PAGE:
Island, by Alistair MacLeod
The best writer in Canada. A series of his best short stories, all of which are about Cape Breton Island. The beauty and brutality of life are superimposed in a set of incredibly memorable stories.
River Thieves, by Michael Crummey
A novel about the early contact between Newfoundlanders and the Beothuk aboriginals at the turn of the 19th Century.
The Last Crossing, by Guy Vanderhaeghe
A fabulous novel about the Canadian West in the latter part of the 1800s.
According to Queenie, by Beryl Bainbridge
A historical novel about the later life of Samuel Johnson.
Personal Injuries, by Scott Turow
A fast-paced novel about a crooked lawyer who is forced to work undercover for the FBI.
Family Matters, by Rohinton Mistry
A novel about life in Bombay and the trials of a family caring for an elderly parent.
Girl in Hyacinth Blue, by Susan Vreeland
The fictional account of lives and relationships associated with a Vermeer painting -- reads like a mystery story.
The Last Amateurs, by John Feinstein
A documentary account of a year in the life of college basketball players in the Patriot Conference, one of the few NCAA Division I conferences where student athletes really are student athletes.
A Long Finish, by Michael Dibdin
A detective novel featuring Aurelio Zen, an Italian homicide investigator who looks into the murder of the owner of a large vineyard. A great read for those who love wine.
My Dog Skip, by Willie Morris
Goose's personal all-time favorite and her nominee for the Purina Prize in dog-lit. A beautiful little book about growing up with a dog with personality (although not quite as much personality as Goose!).
Bel Canto: A Novel, by Ann Patchett
A novel about hostages and opera. A Peruvian revolutionary cadre takes control of the Vice-President's mansion in the midst of an opera recital for international guests. The hostage-taking becomes a long-term stand-off. Over time, love stories emerge among hostages, among terrorists and between hostages and revolutionaries. Then, it ends........ very funny, very sad.
Absolute Friends, by John Le Carre
A panoramic account of espionage from the 1960s to the present. Ted and Sasha are student activists in Germany whose lives are transformed by this experience and by the manipulations of their spymasters.
The Master, by Colm Toibin
A fictionalized account of the life of Henry James. One of the best-written novels of the 21st Century.
Saturday, by Ian McEwan
Henry Perowne is a British neurosurgeon whose Saturday begins with watching a jet liner go down. Things become even more interesting as the day progresses. Absolutely riveting -- his best yet.
The Big Why, by Michael Winter
Rockwell Kent, a New York painter, moves to an outport in Newfoundland in the 1920s. Go figure!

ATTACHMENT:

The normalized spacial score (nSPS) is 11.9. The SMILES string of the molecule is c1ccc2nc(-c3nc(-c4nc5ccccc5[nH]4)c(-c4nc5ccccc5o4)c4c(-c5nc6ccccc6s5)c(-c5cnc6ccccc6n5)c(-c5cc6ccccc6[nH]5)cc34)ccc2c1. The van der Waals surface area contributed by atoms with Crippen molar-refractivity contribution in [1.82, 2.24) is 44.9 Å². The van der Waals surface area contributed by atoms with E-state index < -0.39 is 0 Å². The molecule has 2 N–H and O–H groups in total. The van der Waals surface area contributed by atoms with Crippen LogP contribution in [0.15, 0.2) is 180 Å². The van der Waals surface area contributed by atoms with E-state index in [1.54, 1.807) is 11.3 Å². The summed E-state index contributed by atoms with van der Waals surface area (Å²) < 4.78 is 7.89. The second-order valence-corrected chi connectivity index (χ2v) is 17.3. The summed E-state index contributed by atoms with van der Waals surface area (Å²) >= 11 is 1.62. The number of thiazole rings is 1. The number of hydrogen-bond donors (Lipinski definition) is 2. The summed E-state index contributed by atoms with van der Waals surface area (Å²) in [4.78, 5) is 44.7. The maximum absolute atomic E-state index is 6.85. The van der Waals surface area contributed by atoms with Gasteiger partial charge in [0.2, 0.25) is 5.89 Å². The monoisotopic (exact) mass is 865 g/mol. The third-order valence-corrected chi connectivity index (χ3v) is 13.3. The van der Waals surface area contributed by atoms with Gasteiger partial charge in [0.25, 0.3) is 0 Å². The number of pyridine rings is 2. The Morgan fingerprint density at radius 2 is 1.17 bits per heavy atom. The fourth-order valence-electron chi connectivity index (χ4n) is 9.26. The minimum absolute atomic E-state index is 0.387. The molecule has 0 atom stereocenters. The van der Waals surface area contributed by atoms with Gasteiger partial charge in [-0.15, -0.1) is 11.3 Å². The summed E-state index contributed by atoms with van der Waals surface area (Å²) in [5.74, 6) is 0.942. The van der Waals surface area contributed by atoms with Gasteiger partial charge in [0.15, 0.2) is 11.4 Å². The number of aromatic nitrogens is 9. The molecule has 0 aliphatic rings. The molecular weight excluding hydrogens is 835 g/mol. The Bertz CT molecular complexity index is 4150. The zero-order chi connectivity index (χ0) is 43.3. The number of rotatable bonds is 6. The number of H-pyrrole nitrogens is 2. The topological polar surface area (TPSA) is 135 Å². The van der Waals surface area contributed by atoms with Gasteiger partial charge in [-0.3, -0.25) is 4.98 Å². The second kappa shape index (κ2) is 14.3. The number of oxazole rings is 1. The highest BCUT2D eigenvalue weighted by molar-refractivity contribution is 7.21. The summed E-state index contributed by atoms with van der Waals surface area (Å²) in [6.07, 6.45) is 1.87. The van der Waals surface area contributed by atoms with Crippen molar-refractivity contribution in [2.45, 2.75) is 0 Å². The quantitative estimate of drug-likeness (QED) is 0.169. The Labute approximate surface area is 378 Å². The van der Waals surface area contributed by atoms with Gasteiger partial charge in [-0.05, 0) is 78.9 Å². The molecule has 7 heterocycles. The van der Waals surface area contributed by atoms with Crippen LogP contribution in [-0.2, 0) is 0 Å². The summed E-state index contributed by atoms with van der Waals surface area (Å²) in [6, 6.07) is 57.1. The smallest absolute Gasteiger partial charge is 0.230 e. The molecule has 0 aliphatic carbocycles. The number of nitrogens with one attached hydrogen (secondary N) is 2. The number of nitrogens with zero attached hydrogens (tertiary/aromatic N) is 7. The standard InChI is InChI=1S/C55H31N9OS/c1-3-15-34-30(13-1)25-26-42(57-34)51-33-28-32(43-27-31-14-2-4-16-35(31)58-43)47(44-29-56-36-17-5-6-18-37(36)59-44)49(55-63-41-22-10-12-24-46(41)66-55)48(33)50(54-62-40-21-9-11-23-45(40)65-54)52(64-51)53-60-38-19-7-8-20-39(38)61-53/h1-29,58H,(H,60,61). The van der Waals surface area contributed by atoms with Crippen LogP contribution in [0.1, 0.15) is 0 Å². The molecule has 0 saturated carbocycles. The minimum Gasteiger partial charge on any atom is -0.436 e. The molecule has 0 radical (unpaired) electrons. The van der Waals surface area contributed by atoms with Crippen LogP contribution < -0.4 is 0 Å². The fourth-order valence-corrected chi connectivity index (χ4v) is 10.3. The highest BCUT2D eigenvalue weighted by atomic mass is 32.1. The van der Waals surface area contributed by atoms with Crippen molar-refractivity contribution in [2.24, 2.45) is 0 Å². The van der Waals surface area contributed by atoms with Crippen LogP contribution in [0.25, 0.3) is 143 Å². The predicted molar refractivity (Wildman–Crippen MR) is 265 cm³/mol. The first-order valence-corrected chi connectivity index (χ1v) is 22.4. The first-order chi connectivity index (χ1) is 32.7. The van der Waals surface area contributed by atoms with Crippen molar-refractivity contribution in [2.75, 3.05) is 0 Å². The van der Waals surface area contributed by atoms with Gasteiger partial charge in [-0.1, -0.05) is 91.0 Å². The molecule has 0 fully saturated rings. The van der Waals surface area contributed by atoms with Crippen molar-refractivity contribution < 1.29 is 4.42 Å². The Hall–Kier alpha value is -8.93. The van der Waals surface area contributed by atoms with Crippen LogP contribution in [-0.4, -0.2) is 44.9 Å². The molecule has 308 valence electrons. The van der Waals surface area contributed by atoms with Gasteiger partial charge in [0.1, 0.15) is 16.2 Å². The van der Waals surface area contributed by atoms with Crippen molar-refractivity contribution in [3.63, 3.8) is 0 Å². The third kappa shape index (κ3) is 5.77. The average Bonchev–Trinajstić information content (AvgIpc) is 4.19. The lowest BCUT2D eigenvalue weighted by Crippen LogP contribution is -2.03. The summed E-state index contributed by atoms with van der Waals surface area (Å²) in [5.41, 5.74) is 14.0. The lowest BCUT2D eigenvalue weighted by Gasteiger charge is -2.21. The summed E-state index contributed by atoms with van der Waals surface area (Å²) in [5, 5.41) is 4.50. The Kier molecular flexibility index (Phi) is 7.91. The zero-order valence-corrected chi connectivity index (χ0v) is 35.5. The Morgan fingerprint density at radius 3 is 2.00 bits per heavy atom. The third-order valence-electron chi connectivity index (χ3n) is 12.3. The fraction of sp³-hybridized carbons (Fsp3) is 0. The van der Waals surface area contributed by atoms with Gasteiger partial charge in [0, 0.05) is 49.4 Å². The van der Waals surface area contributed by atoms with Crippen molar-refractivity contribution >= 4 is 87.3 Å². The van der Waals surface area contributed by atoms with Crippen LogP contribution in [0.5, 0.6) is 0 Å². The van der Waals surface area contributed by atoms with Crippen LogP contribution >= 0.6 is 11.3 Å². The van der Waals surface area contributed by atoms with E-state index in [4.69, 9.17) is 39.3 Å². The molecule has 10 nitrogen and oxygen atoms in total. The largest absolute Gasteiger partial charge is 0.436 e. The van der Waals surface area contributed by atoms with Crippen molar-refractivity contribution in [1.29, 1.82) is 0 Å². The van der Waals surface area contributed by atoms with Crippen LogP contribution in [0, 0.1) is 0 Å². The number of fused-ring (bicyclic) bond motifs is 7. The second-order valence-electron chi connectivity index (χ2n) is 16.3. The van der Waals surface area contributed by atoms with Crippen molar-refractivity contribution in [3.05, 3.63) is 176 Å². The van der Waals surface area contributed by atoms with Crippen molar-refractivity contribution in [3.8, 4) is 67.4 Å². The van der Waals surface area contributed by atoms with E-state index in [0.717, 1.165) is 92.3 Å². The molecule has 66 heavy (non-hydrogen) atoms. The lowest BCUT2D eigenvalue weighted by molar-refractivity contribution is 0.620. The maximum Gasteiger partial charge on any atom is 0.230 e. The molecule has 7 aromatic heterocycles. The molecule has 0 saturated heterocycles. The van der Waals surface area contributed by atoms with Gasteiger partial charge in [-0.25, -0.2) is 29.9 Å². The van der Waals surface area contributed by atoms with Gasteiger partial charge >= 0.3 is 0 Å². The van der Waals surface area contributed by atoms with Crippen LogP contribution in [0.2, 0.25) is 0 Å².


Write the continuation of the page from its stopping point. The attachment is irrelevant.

Three Day Road, by Joseph Boyden
Xavier Bird and Elijah Whiskeyjack are Oji Cree who volunteer to serve in World War I. The story is their descent into the hell of trench warfare and their aunt's life back home near Moose Factory. Not for the squeamish.
No Country for Old Men, by Cormac McCarthy
In southwest Texas, an antelope hunter discovers the aftermath of a gunfight among dope dealers and a suitcase full of cash. Life is never the same for him or the Texas sheriff who investigates the ensuing mayhem.
Only Say the Word, by Niall Williams
A novel within a novel about a young man who grows up in Ireland to become a poet and writer, husband and father. One of the most beautifully crafted and handsomely written books in recent years.
The Time In Between, by David Bergen
A young woman travels to Viet Nam to find her father, a veteran of the war, who has disappeared somewhere in the country.
A Good Night to Go to China, by David Gilmour
A father leaves his young son asleep at home to visit a neighborhood bar. When he returns, the child has disappeared. The story follows the father's attempt to find the child and his coming to terms with the loss.
The Dog and I, by Roy MacGregor
A series of stories about Globe and Mail columnist Roy MacGregor's five dogs that he has had over his lifetime.
The Deafening, by Frances Itani
Grania is a young woman growing up in rural Ontario just before World War I. The novel tells of her life as a deaf child and her life during WWI while her husband, Jim, serves as a stretcher bearer in Europe during the bloodiest part of the war.
Mission Song, by John Le Carre
A Congolese translator living in England is hired to translate at a meeting among warlords, mercenaries, and functionaries. It's all about the moral muck of foreign intervention. A great, fast read!